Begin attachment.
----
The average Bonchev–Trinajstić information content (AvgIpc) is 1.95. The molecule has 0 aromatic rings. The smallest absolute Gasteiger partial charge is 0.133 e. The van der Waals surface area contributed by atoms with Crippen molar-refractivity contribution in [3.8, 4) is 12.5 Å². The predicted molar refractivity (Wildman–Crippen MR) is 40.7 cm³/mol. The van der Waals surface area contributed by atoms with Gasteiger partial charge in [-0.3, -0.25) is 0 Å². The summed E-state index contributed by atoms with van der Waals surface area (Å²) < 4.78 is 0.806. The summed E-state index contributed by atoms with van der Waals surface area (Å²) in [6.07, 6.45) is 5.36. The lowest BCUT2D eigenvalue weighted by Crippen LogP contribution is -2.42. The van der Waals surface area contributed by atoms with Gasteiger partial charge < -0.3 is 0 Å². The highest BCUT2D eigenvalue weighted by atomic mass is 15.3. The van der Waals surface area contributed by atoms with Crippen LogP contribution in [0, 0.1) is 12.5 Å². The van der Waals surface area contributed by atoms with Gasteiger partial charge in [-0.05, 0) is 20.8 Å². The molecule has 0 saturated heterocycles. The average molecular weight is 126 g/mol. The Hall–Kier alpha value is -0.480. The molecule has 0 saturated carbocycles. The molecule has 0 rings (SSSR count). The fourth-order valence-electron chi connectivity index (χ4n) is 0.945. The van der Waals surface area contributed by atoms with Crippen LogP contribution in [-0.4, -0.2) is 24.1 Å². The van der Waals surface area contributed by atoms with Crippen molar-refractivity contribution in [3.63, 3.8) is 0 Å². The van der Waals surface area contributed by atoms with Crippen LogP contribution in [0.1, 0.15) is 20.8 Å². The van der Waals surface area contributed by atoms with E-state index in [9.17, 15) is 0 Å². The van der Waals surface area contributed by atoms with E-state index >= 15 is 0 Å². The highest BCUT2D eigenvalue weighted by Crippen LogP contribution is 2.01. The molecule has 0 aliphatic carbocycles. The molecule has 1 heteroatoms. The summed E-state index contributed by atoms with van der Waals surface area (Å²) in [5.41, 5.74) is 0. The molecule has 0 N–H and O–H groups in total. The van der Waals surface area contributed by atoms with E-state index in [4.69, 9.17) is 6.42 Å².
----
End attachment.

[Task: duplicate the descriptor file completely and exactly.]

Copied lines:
The average Bonchev–Trinajstić information content (AvgIpc) is 1.95. The molecule has 0 aromatic rings. The smallest absolute Gasteiger partial charge is 0.133 e. The van der Waals surface area contributed by atoms with Crippen molar-refractivity contribution in [3.8, 4) is 12.5 Å². The predicted molar refractivity (Wildman–Crippen MR) is 40.7 cm³/mol. The van der Waals surface area contributed by atoms with Gasteiger partial charge in [-0.3, -0.25) is 0 Å². The summed E-state index contributed by atoms with van der Waals surface area (Å²) < 4.78 is 0.806. The summed E-state index contributed by atoms with van der Waals surface area (Å²) in [6.07, 6.45) is 5.36. The lowest BCUT2D eigenvalue weighted by Crippen LogP contribution is -2.42. The van der Waals surface area contributed by atoms with Gasteiger partial charge < -0.3 is 0 Å². The highest BCUT2D eigenvalue weighted by atomic mass is 15.3. The van der Waals surface area contributed by atoms with Crippen LogP contribution in [0, 0.1) is 12.5 Å². The van der Waals surface area contributed by atoms with Gasteiger partial charge in [-0.05, 0) is 20.8 Å². The molecule has 0 saturated heterocycles. The average molecular weight is 126 g/mol. The Hall–Kier alpha value is -0.480. The molecule has 0 saturated carbocycles. The molecule has 0 rings (SSSR count). The fourth-order valence-electron chi connectivity index (χ4n) is 0.945. The van der Waals surface area contributed by atoms with Crippen LogP contribution in [-0.4, -0.2) is 24.1 Å². The van der Waals surface area contributed by atoms with Crippen molar-refractivity contribution in [3.63, 3.8) is 0 Å². The van der Waals surface area contributed by atoms with Crippen LogP contribution in [0.1, 0.15) is 20.8 Å². The van der Waals surface area contributed by atoms with E-state index in [9.17, 15) is 0 Å². The van der Waals surface area contributed by atoms with E-state index >= 15 is 0 Å². The highest BCUT2D eigenvalue weighted by Crippen LogP contribution is 2.01. The molecule has 0 aliphatic carbocycles. The molecule has 1 heteroatoms. The summed E-state index contributed by atoms with van der Waals surface area (Å²) in [5.41, 5.74) is 0. The molecule has 0 N–H and O–H groups in total. The van der Waals surface area contributed by atoms with E-state index in [4.69, 9.17) is 6.42 Å².